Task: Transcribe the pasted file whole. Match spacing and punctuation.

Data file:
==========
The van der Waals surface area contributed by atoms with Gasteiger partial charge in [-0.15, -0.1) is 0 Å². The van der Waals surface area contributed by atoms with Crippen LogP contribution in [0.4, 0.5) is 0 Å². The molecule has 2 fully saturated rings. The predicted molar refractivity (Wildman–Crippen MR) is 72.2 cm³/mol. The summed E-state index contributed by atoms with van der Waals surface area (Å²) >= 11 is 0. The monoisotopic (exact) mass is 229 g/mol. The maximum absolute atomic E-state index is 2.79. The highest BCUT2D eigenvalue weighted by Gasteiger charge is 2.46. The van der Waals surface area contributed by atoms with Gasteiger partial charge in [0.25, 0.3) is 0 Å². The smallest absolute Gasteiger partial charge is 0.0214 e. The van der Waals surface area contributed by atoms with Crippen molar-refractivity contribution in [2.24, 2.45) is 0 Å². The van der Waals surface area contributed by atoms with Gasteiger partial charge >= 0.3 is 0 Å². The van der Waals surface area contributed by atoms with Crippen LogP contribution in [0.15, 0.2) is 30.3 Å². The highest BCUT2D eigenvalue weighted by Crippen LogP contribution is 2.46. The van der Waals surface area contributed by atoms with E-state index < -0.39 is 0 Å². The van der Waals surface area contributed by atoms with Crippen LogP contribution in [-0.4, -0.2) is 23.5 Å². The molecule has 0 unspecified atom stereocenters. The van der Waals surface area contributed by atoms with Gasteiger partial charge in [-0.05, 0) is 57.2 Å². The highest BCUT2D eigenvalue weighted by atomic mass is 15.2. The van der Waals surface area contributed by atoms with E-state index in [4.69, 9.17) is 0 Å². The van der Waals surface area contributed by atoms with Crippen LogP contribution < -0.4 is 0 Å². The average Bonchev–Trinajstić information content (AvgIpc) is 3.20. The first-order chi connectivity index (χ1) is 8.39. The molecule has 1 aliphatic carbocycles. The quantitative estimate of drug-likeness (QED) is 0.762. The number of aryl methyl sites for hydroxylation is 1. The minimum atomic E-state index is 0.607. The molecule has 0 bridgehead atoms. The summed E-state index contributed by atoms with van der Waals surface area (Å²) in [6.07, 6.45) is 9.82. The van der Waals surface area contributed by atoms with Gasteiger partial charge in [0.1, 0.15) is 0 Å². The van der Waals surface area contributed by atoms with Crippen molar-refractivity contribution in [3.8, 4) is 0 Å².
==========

The van der Waals surface area contributed by atoms with Gasteiger partial charge in [-0.15, -0.1) is 0 Å². The van der Waals surface area contributed by atoms with Crippen LogP contribution in [0.4, 0.5) is 0 Å². The molecule has 2 fully saturated rings. The predicted molar refractivity (Wildman–Crippen MR) is 72.2 cm³/mol. The summed E-state index contributed by atoms with van der Waals surface area (Å²) >= 11 is 0. The monoisotopic (exact) mass is 229 g/mol. The maximum absolute atomic E-state index is 2.79. The highest BCUT2D eigenvalue weighted by Gasteiger charge is 2.46. The van der Waals surface area contributed by atoms with Gasteiger partial charge in [0.25, 0.3) is 0 Å². The smallest absolute Gasteiger partial charge is 0.0214 e. The van der Waals surface area contributed by atoms with Crippen molar-refractivity contribution in [2.24, 2.45) is 0 Å². The van der Waals surface area contributed by atoms with Gasteiger partial charge >= 0.3 is 0 Å². The van der Waals surface area contributed by atoms with Crippen LogP contribution in [0.15, 0.2) is 30.3 Å². The highest BCUT2D eigenvalue weighted by Crippen LogP contribution is 2.46. The van der Waals surface area contributed by atoms with E-state index < -0.39 is 0 Å². The van der Waals surface area contributed by atoms with Crippen LogP contribution in [-0.4, -0.2) is 23.5 Å². The molecule has 0 unspecified atom stereocenters. The van der Waals surface area contributed by atoms with Gasteiger partial charge in [-0.05, 0) is 57.2 Å². The highest BCUT2D eigenvalue weighted by atomic mass is 15.2. The van der Waals surface area contributed by atoms with E-state index in [4.69, 9.17) is 0 Å². The van der Waals surface area contributed by atoms with Crippen LogP contribution < -0.4 is 0 Å². The average Bonchev–Trinajstić information content (AvgIpc) is 3.20. The first-order chi connectivity index (χ1) is 8.39. The molecule has 1 aliphatic carbocycles. The quantitative estimate of drug-likeness (QED) is 0.762. The number of aryl methyl sites for hydroxylation is 1. The minimum atomic E-state index is 0.607. The molecule has 0 bridgehead atoms. The summed E-state index contributed by atoms with van der Waals surface area (Å²) in [6.07, 6.45) is 9.82. The van der Waals surface area contributed by atoms with Gasteiger partial charge in [0.1, 0.15) is 0 Å². The van der Waals surface area contributed by atoms with Crippen molar-refractivity contribution in [3.8, 4) is 0 Å².